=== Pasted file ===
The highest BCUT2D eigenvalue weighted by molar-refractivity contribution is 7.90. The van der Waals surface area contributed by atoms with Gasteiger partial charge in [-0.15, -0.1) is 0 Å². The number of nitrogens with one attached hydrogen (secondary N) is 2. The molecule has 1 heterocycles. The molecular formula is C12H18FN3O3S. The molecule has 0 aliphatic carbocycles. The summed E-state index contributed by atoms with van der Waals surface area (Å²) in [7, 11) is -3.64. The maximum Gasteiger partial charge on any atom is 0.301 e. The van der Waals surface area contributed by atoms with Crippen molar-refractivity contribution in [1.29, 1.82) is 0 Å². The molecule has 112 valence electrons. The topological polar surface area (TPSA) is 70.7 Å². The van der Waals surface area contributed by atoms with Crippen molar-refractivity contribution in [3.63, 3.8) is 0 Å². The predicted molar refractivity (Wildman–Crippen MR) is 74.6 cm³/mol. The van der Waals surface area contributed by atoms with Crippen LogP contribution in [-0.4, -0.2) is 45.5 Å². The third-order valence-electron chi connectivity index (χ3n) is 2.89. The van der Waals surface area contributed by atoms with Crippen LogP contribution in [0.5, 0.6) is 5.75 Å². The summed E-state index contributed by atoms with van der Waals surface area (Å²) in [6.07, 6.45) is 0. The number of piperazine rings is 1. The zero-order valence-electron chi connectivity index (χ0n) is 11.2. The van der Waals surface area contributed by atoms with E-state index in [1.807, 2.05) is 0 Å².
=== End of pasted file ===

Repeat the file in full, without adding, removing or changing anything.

The highest BCUT2D eigenvalue weighted by molar-refractivity contribution is 7.90. The van der Waals surface area contributed by atoms with Gasteiger partial charge in [-0.15, -0.1) is 0 Å². The number of nitrogens with one attached hydrogen (secondary N) is 2. The molecule has 1 heterocycles. The molecular formula is C12H18FN3O3S. The molecule has 0 aliphatic carbocycles. The summed E-state index contributed by atoms with van der Waals surface area (Å²) in [7, 11) is -3.64. The maximum Gasteiger partial charge on any atom is 0.301 e. The van der Waals surface area contributed by atoms with Crippen molar-refractivity contribution in [1.29, 1.82) is 0 Å². The molecule has 112 valence electrons. The topological polar surface area (TPSA) is 70.7 Å². The van der Waals surface area contributed by atoms with Crippen molar-refractivity contribution in [3.63, 3.8) is 0 Å². The predicted molar refractivity (Wildman–Crippen MR) is 74.6 cm³/mol. The van der Waals surface area contributed by atoms with Crippen LogP contribution in [-0.4, -0.2) is 45.5 Å². The third-order valence-electron chi connectivity index (χ3n) is 2.89. The van der Waals surface area contributed by atoms with Crippen LogP contribution in [0.5, 0.6) is 5.75 Å². The summed E-state index contributed by atoms with van der Waals surface area (Å²) in [6.07, 6.45) is 0. The number of piperazine rings is 1. The zero-order valence-electron chi connectivity index (χ0n) is 11.2. The van der Waals surface area contributed by atoms with E-state index in [1.807, 2.05) is 0 Å².